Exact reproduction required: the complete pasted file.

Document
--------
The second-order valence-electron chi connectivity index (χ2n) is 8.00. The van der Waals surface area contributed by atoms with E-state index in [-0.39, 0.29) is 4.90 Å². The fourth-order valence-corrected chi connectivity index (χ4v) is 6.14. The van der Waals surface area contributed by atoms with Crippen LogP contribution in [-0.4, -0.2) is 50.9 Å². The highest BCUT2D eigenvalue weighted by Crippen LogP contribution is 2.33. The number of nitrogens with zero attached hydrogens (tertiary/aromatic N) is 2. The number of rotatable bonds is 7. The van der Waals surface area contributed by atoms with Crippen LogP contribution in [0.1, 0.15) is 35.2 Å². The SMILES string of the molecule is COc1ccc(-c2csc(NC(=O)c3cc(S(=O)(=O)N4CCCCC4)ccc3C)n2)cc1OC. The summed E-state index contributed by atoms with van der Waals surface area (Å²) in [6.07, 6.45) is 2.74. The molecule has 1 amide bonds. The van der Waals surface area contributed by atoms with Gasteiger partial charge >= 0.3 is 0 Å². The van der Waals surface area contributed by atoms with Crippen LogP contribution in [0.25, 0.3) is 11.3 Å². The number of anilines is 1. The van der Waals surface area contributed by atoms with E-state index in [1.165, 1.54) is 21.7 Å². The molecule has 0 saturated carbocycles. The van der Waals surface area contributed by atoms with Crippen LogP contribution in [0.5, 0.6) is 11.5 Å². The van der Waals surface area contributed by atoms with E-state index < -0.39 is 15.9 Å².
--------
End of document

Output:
The second-order valence-electron chi connectivity index (χ2n) is 8.00. The van der Waals surface area contributed by atoms with E-state index in [-0.39, 0.29) is 4.90 Å². The fourth-order valence-corrected chi connectivity index (χ4v) is 6.14. The van der Waals surface area contributed by atoms with Crippen LogP contribution in [-0.4, -0.2) is 50.9 Å². The highest BCUT2D eigenvalue weighted by Crippen LogP contribution is 2.33. The number of nitrogens with zero attached hydrogens (tertiary/aromatic N) is 2. The number of rotatable bonds is 7. The van der Waals surface area contributed by atoms with Crippen LogP contribution in [0.1, 0.15) is 35.2 Å². The SMILES string of the molecule is COc1ccc(-c2csc(NC(=O)c3cc(S(=O)(=O)N4CCCCC4)ccc3C)n2)cc1OC. The summed E-state index contributed by atoms with van der Waals surface area (Å²) in [6.07, 6.45) is 2.74. The molecule has 1 amide bonds. The van der Waals surface area contributed by atoms with Gasteiger partial charge >= 0.3 is 0 Å². The van der Waals surface area contributed by atoms with Crippen LogP contribution in [0.25, 0.3) is 11.3 Å². The number of anilines is 1. The van der Waals surface area contributed by atoms with E-state index in [1.165, 1.54) is 21.7 Å². The molecule has 0 saturated carbocycles. The van der Waals surface area contributed by atoms with Crippen LogP contribution in [0.5, 0.6) is 11.5 Å². The van der Waals surface area contributed by atoms with E-state index < -0.39 is 15.9 Å².